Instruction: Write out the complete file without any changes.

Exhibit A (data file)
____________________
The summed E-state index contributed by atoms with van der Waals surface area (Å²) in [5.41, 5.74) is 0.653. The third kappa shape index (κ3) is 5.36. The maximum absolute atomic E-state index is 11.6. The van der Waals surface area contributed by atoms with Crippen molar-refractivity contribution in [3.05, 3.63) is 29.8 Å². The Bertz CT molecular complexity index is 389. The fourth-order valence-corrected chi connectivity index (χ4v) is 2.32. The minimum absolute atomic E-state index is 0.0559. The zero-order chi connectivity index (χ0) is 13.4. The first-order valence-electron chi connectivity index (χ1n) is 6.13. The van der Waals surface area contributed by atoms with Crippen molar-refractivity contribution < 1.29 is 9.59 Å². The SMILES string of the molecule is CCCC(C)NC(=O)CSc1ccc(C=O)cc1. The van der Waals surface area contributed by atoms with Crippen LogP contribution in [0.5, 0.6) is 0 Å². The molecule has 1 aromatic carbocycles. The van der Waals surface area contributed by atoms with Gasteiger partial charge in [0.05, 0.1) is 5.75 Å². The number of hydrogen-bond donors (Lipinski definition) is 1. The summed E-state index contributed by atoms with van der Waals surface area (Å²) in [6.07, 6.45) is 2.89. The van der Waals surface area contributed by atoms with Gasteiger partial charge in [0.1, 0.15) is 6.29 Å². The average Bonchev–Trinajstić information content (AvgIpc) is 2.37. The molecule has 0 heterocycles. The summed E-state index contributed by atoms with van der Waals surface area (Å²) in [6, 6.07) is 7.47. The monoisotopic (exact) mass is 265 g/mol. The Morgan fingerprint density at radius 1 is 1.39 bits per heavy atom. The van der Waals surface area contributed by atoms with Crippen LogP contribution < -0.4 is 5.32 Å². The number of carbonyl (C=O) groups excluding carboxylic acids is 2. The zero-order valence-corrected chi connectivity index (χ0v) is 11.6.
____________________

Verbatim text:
The summed E-state index contributed by atoms with van der Waals surface area (Å²) in [5.41, 5.74) is 0.653. The third kappa shape index (κ3) is 5.36. The maximum absolute atomic E-state index is 11.6. The van der Waals surface area contributed by atoms with Crippen molar-refractivity contribution in [3.05, 3.63) is 29.8 Å². The Bertz CT molecular complexity index is 389. The fourth-order valence-corrected chi connectivity index (χ4v) is 2.32. The minimum absolute atomic E-state index is 0.0559. The zero-order chi connectivity index (χ0) is 13.4. The first-order valence-electron chi connectivity index (χ1n) is 6.13. The van der Waals surface area contributed by atoms with Crippen molar-refractivity contribution < 1.29 is 9.59 Å². The SMILES string of the molecule is CCCC(C)NC(=O)CSc1ccc(C=O)cc1. The van der Waals surface area contributed by atoms with Crippen LogP contribution in [0.5, 0.6) is 0 Å². The molecule has 1 aromatic carbocycles. The van der Waals surface area contributed by atoms with Gasteiger partial charge in [0.05, 0.1) is 5.75 Å². The number of hydrogen-bond donors (Lipinski definition) is 1. The summed E-state index contributed by atoms with van der Waals surface area (Å²) in [6.07, 6.45) is 2.89. The van der Waals surface area contributed by atoms with Gasteiger partial charge in [0.1, 0.15) is 6.29 Å². The average Bonchev–Trinajstić information content (AvgIpc) is 2.37. The molecule has 0 heterocycles. The summed E-state index contributed by atoms with van der Waals surface area (Å²) in [6, 6.07) is 7.47. The monoisotopic (exact) mass is 265 g/mol. The Morgan fingerprint density at radius 1 is 1.39 bits per heavy atom. The van der Waals surface area contributed by atoms with Crippen LogP contribution < -0.4 is 5.32 Å². The number of carbonyl (C=O) groups excluding carboxylic acids is 2. The zero-order valence-corrected chi connectivity index (χ0v) is 11.6.